What she didn’t figure on was falling in love.
“When I met the chimps, that was it for me. I can’t do anything about the past, but from here on out I can make each day a little better for them,” said Mikkelson, now a level three volunteer.
That means she still cuts up produce and does laundry “as well as anything else they need me to do,” including cleaning the living areas.” (The sanctuary is designed so the chimps can be moved from one area to another to allow staff access as needed.) Twice weekly she spends five to six hours at the sanctuary.
“It’s rewarding. It’s hard work,” Mikkelson said. “It’s very warm in the building. They keep it at 72 degrees. It’s humid. Sometimes it stinks. But I come home and feel like I’ve had a wonderful day.”
She calls the staff “wonderful” in the way they work together.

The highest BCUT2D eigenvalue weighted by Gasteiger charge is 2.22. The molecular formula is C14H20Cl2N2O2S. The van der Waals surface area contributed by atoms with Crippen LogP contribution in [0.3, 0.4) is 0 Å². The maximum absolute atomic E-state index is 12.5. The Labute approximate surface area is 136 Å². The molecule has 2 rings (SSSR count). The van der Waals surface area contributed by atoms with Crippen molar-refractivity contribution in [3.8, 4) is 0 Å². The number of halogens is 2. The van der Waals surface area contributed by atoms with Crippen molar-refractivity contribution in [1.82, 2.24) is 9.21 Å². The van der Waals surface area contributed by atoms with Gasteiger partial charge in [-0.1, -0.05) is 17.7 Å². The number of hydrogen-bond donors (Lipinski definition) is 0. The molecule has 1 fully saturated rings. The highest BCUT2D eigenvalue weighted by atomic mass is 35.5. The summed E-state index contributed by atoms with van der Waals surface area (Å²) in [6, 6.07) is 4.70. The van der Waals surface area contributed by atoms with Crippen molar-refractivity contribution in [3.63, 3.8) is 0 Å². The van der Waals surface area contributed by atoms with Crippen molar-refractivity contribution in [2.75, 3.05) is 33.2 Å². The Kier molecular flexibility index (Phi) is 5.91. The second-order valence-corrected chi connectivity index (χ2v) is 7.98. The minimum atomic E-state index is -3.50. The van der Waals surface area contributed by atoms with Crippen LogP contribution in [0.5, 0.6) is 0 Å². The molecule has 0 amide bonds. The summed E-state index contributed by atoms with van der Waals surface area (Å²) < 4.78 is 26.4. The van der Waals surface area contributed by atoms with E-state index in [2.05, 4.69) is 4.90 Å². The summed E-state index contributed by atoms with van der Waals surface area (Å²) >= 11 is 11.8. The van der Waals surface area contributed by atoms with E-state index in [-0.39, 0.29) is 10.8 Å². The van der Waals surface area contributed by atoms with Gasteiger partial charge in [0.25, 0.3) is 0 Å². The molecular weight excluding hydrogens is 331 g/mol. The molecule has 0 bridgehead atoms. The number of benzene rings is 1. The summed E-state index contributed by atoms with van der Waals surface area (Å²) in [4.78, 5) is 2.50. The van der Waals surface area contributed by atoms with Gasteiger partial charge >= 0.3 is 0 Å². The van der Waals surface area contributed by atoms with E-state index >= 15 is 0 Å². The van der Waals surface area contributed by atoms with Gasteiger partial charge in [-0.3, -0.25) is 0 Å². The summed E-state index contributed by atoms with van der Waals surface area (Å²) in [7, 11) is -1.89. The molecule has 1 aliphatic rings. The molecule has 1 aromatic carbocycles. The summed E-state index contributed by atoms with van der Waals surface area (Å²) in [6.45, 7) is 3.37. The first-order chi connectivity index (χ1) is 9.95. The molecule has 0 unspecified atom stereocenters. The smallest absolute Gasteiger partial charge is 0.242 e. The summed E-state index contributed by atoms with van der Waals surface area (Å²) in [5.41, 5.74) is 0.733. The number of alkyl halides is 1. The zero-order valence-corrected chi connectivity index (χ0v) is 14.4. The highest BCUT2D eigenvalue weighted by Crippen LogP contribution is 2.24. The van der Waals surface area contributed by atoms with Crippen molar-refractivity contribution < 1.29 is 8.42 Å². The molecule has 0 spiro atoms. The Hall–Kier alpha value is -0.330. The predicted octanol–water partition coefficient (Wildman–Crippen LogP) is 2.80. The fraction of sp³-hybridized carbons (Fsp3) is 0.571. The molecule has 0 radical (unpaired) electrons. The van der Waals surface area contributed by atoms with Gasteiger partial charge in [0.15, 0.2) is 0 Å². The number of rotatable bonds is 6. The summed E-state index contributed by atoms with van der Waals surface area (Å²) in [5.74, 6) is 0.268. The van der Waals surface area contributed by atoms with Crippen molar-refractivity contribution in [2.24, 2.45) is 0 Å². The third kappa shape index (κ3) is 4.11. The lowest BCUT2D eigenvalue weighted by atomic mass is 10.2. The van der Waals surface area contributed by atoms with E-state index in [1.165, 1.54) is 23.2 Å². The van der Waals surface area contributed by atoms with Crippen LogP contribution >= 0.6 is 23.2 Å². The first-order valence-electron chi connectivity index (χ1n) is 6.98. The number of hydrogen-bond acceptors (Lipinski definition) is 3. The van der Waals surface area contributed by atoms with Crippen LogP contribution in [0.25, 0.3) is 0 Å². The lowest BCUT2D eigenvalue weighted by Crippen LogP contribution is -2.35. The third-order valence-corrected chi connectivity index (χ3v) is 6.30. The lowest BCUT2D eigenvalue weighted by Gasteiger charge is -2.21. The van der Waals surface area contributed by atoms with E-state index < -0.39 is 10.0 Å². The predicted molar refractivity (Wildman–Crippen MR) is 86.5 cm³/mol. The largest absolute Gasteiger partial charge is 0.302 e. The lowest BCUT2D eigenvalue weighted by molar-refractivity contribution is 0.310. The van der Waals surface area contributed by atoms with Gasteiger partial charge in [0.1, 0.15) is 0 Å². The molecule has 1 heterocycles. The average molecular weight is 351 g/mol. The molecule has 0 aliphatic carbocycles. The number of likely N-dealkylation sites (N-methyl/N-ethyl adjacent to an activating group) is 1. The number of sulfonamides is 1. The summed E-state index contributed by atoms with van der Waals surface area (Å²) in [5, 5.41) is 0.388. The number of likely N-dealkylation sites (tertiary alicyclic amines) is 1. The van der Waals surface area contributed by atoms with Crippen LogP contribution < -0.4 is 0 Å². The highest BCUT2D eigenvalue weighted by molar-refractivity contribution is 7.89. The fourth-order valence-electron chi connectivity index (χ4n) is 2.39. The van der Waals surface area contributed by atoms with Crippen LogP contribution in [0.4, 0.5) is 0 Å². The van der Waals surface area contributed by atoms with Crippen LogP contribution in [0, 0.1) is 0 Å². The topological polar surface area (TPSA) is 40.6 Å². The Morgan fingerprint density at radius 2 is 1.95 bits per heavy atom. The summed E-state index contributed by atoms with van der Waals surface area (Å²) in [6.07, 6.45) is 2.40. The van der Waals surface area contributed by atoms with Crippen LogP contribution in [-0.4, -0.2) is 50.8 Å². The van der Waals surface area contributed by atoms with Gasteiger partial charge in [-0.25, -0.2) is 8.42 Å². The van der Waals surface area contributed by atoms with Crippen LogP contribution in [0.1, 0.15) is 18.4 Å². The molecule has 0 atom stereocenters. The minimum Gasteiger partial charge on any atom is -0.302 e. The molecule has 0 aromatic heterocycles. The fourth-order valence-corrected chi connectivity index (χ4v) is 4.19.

“There are no egos involved,” she said.
At least in terms of the staff, there are no egos. In terms of the chimps, that’s another story.
Jamie is the dominant member of the group — and isn’t about to let anyone forget, even if she has to pitch a bit of unpleasantness from to time.
“She’s extremely intelligent and I think she realizes she is caged, or is more aware of that than some of the others. She’s frustrated. I feel for her,” Mikkelson said. “When she’s in a situation where someone else is getting attention she’ll throw poo. She’s a really intelligent girl.”
As for her favorite? “That changes -— but I always go back to Negra. I think she’s an old soul,” Mikkelson said. “When a disagreement breaks out she seems to get in the middle of things and just puts her hands down like she’s saying, ‘Just stop now!’ It reminds me of my grandmother.”
Mikkelson said she has “not a clue” how long she’ll volunteer there. What she knows for sure is that being involved there has changed her in a way she never expected.
“This has been one of the most educational five year periods of my life. It’s fascinating — and sad. “They say once you’ve looked into a great ape’s eyes your life changes,” she said. “I believe that.”